County discriminated

Getting around town takes a little extra time for Mark Boatman. The dark-haired 35-year-old with muscular dystrophy is confined to a wheelchair and uses a respirator to breathe. The challenges don't stop him, however. Since he was diagnosed with the illness as a child, the University of Montana journalism student has become an expert at problem-solving. He likes his independence. That's why, when Missoula County failed in 2008 to ensure a voting machine was available for him to cast a ballot without assistance, he fought back.

"I just thought, 'This isn't right,'" Boatman says. "I really thought, 'If I don't speak out, if I don't do something, who else is going to?'"

Montana law mandates that when accessible voting machines are available, they must be provided in working order. The county has such machines, called AutoMARKs. Boatman tried to use an AutoMARK in his East Missoula polling place during three consecutive federal elections. Each time, he says, the machine failed to work. He finally got fed up in 2008. Boatman and Disability Rights Montana filed a discrimination complaint against Missoula County.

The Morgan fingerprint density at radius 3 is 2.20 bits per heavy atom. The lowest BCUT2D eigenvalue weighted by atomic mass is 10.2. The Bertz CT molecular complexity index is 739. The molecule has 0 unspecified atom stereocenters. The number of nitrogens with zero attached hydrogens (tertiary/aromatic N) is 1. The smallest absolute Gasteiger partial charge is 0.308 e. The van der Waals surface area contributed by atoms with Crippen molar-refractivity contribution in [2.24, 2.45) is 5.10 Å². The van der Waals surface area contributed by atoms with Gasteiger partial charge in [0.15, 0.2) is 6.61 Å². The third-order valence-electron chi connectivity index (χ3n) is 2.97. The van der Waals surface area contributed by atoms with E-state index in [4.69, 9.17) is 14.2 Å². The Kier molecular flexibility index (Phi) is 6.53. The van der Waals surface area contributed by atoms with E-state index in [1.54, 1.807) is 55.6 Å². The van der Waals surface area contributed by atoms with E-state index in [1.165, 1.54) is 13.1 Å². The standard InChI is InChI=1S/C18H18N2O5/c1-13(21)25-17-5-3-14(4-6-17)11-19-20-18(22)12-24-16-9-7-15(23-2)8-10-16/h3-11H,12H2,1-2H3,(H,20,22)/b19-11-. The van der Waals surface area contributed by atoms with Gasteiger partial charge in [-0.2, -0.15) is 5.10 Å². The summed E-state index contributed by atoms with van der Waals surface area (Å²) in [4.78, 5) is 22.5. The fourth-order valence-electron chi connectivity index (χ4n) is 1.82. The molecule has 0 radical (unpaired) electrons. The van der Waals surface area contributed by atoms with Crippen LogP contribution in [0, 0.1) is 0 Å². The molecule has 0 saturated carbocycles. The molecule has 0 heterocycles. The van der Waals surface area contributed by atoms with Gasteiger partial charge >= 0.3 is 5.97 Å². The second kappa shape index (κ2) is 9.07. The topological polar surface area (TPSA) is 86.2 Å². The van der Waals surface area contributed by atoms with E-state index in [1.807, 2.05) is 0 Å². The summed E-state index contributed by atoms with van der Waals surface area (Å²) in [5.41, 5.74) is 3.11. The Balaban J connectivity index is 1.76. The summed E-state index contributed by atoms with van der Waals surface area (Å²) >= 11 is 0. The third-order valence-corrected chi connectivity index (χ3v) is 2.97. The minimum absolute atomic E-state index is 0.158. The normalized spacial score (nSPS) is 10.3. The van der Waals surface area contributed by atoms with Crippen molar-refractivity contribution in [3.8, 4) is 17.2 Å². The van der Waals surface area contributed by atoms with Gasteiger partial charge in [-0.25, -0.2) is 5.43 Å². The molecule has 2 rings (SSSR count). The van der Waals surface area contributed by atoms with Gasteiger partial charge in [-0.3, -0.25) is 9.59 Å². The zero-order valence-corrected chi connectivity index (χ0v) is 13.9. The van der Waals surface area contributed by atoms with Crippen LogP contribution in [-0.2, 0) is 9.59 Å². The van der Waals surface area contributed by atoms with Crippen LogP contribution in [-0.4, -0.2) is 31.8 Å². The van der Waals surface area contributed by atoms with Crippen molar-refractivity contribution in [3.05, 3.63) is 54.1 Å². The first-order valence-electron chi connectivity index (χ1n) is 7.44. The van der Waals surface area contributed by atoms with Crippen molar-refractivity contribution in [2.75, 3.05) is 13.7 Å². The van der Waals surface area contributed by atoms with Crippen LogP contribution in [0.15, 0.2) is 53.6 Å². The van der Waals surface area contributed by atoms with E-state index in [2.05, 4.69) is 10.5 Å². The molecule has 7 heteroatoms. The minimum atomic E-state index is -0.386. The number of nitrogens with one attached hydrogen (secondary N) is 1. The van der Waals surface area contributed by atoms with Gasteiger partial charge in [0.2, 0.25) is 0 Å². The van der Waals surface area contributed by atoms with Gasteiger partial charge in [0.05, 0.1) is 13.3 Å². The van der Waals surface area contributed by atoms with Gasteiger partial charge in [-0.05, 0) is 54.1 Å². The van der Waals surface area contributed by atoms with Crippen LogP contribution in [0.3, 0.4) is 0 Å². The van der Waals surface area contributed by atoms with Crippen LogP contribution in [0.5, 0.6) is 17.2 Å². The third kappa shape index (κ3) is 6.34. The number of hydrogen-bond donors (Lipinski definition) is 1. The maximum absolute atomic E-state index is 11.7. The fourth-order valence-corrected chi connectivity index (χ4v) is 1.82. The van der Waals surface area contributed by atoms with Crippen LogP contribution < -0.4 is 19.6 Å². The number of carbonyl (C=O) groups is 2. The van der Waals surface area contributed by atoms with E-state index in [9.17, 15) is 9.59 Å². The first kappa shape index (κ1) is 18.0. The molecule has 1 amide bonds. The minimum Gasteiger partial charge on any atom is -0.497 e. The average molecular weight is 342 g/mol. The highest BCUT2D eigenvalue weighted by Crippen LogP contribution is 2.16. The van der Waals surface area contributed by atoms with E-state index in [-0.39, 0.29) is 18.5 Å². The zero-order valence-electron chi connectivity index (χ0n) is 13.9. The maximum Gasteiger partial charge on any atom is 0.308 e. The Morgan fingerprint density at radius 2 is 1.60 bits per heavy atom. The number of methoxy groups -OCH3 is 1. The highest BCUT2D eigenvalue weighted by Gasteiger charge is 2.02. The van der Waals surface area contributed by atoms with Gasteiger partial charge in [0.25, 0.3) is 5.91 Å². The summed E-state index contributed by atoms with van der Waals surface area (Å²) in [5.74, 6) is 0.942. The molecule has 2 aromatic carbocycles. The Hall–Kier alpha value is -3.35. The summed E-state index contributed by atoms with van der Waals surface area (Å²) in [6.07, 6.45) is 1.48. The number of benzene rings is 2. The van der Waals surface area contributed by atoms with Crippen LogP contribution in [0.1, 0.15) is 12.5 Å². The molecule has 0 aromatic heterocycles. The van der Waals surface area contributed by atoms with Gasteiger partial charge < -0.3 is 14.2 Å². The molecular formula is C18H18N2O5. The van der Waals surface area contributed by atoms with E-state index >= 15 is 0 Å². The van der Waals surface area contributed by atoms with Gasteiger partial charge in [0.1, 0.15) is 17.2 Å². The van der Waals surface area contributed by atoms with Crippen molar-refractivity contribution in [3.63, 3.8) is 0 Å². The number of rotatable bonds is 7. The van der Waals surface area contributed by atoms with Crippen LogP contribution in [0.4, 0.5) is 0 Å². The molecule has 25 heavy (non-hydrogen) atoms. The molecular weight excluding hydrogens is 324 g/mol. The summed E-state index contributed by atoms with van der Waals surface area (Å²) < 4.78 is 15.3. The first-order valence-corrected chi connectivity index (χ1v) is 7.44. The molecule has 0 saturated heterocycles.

Last month, the Montana Human Rights Bureau found Missoula County discriminated against Boatman when it made a "conscious decision" to not follow proper protocol for testing and setting up AutoMARK machines. The county's actions turned a blind eye to the hardships people such as Boatman face in the absence of AutoMARKs, it found.

Missoula County Attorney Dorothy Brownlow argued against Boatman's complaint, on behalf of the Election's Office. Brownlow maintains the county didn't discriminate against Boatman. Brownlow does, however, acknowledge that election officials and staffers have had an uphill battle working through AutoMARK's technological kinks. The machines are unreliable, she says.

Even before the bureau found the county discriminated against Boatman, Brownlow says, election officials were striving to ensure accessibility by increasing AutoMARK training for polling-place volunteers and testing machines before elections. "We always have wanted them to work," she adds.

Boatman says the last time he voted, the machine operated perfectly. "It felt great...You felt pretty empowered when you don't need any help."

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